AT&T and Verizon: Your Home Network Doesn’t Actually Need To Be As Fast As Your Phone

AT&T and Verizon: Your Home Network Doesn’t Actually Need To Be As Fast As Your Phone

The FCC has been all about broadband this year. In the mix with net neutrality and the Comcast/TWC merger, they’re also taking on the dearth of broadband competition consumers face and even thinking about redefining the meaning of the term to a higher minimum network speed. But AT&T and Verizon aren’t having it: according to comments they’ve filed with the FCC, a wired network connection too slow for a solid Netflix connection, and slower than the 4G your phone uses, should be perfectly satisfactory for a bandwidth-hungry nation. [More]

Comcast Says Mobile Data Is Competitive, But It Costs $2k To Stream Breaking Bad Over LTE

Comcast Says Mobile Data Is Competitive, But It Costs $2k To Stream Breaking Bad Over LTE

Comcast keeps on claiming that mobile broadband is real competition for wired home broadband. But for most users, it’s just plain not. Not only is the speed and reliability of mobile broadband still hugely variable depending on location and time of day, but also mobile data is still clearly not competitive on price. And how much more expensive is it to keep your phone on 4G instead of grabbing the nearest wi-fi signal? Our math says that trying to use your mobile data the same way you use your home wi-fi will cost you about twenty times more per month than your wired broadband bill. You’d have to be Walter White to be able to afford to watch all of Breaking Bad over your wireless network. [More]

FCC May Redefine “High Speed” Internet To Mean Actual High Speeds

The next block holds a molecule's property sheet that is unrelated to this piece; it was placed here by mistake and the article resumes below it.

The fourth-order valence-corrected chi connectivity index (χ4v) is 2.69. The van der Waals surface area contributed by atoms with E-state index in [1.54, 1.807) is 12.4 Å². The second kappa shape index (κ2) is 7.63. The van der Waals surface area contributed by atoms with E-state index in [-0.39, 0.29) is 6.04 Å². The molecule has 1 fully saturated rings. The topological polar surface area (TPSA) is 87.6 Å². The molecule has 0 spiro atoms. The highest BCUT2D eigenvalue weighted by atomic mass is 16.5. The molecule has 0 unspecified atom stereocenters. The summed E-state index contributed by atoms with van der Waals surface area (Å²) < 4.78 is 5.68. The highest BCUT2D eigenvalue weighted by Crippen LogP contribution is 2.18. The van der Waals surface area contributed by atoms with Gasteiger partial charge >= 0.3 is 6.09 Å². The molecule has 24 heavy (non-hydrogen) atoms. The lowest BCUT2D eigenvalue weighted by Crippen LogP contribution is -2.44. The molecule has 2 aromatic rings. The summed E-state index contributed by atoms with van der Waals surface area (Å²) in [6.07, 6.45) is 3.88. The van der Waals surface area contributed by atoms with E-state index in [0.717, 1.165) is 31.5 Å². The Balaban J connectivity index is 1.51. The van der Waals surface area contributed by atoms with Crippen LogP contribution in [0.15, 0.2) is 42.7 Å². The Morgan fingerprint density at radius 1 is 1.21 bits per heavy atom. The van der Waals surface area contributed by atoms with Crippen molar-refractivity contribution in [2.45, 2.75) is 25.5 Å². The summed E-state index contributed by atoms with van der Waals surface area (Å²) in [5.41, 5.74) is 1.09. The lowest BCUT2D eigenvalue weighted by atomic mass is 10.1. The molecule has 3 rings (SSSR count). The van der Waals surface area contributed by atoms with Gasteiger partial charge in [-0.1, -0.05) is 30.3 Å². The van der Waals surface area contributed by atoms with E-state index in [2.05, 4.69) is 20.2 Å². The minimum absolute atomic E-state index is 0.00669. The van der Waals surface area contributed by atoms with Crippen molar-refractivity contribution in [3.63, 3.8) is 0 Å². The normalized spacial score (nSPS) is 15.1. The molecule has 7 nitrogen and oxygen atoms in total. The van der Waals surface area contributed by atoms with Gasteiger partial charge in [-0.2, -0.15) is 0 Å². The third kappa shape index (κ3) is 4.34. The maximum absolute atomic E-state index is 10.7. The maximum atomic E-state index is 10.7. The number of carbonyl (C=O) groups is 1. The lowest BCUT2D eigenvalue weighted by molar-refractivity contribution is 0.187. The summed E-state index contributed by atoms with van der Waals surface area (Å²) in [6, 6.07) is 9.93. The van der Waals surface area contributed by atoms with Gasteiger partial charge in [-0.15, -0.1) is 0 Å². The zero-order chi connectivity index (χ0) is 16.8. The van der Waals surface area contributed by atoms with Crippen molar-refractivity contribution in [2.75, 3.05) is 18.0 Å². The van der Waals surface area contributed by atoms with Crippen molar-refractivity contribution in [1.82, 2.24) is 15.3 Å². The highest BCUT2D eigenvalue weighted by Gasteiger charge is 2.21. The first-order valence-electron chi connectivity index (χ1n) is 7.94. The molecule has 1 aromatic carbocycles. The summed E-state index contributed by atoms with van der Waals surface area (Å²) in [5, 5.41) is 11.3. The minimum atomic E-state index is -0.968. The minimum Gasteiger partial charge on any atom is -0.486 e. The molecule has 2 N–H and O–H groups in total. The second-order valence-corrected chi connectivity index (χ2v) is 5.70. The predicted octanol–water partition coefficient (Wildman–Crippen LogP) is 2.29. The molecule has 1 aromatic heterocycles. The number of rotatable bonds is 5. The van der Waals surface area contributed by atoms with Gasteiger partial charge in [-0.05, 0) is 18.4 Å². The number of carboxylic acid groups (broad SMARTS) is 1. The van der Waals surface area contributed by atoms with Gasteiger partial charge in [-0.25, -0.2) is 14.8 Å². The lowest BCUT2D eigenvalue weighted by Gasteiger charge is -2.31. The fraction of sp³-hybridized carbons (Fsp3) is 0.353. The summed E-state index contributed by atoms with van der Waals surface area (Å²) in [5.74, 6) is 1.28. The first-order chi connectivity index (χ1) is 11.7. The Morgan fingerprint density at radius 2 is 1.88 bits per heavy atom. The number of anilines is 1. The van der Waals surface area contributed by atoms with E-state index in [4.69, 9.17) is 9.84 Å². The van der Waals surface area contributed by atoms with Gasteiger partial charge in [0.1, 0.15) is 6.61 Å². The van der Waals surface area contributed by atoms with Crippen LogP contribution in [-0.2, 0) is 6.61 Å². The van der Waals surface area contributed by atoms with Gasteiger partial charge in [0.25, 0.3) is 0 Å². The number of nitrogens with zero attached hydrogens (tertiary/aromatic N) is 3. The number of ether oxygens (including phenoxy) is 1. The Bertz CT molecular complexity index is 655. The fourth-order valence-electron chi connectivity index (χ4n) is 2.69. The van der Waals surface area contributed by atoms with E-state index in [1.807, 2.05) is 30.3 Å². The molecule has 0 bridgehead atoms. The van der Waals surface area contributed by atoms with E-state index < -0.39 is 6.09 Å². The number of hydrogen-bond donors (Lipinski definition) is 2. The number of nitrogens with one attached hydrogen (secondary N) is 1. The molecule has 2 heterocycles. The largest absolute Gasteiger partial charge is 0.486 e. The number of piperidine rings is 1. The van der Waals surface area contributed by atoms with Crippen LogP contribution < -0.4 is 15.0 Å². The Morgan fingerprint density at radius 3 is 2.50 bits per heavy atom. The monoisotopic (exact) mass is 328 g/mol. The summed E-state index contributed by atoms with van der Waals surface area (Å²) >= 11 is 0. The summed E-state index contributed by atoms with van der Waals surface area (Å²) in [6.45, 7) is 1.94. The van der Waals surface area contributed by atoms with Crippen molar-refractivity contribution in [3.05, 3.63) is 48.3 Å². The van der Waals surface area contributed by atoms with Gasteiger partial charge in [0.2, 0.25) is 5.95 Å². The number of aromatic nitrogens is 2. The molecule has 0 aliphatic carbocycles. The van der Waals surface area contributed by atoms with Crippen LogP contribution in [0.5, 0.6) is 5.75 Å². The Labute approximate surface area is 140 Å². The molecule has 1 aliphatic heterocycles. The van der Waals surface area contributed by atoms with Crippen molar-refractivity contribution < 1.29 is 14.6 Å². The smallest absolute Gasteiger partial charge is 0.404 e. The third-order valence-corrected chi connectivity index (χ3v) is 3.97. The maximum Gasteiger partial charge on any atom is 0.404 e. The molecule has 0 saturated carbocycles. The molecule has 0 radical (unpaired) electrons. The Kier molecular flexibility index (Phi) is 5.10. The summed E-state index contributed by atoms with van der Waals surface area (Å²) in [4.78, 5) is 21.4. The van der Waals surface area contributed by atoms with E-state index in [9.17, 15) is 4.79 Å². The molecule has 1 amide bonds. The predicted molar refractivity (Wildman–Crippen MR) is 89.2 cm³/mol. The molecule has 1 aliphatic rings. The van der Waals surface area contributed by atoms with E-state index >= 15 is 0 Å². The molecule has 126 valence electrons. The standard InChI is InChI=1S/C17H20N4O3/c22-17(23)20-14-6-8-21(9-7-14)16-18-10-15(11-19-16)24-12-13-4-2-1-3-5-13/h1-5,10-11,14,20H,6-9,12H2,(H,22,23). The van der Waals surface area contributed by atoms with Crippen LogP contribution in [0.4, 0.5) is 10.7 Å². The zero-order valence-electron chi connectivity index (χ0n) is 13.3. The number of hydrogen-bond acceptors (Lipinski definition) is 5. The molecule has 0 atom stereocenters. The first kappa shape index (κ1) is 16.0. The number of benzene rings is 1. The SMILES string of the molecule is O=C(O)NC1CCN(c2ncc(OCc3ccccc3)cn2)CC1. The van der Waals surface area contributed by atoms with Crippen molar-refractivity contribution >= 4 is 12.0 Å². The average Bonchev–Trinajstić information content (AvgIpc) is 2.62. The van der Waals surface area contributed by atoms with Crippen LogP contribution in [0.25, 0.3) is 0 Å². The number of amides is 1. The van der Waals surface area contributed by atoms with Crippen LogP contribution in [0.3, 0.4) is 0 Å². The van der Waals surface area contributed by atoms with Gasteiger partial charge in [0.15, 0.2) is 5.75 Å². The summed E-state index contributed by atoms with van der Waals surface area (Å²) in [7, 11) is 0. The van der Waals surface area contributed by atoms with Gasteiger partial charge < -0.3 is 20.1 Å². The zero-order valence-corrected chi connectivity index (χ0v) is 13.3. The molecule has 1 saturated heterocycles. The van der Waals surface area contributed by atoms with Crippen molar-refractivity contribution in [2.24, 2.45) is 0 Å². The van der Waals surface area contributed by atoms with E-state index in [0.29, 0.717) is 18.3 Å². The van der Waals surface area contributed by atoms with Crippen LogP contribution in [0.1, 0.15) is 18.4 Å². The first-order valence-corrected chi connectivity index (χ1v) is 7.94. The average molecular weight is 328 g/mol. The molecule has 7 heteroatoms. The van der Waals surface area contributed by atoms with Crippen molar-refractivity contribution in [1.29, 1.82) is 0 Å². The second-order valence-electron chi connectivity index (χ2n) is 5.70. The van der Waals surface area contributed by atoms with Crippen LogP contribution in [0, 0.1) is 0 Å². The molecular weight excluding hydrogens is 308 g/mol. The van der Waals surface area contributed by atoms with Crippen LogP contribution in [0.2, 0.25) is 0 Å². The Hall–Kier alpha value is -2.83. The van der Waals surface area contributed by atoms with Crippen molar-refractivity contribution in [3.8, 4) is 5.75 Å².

FCC May Redefine “High Speed” Internet To Mean Actual High Speeds

When we say “broadband internet,” we think that means “fast connections.” But as far as the actual regulations are concerned, that’s not necessarily true. To the FCC, “broadband” means anything with download speeds higher than 3 Mbps. Sure, that’s literally a hundred times faster than a 1993 dial-up connection — but as we move more and more into an all-online, all-streaming future, it’s just not enough. And so the FCC is considering changing the definition to match reality. [More]

Rich DC Burbs Pay $9.58, Rurals Pay $31.17/Mbps

Rich DC Burbs Pay $9.58, Rurals Pay $31.17/Mbps

The rich get richer while the poor get…slower? A new report by investigative journalist John Dunbar cracks open the numbers that are tightly held by the industry and found vast disparities in the quality and price of service based on how close to town. By comparing customer speed tests and surveys, he found that while folks in the low-income areas outside of the Washington Metropolitan Area pay slightly less for their broadband, those in the wealthier DC burbs are getting far more bandwidth for their buck. The poor are paying on average $31.17/Mbps while the rich are paying only $9.58. [More]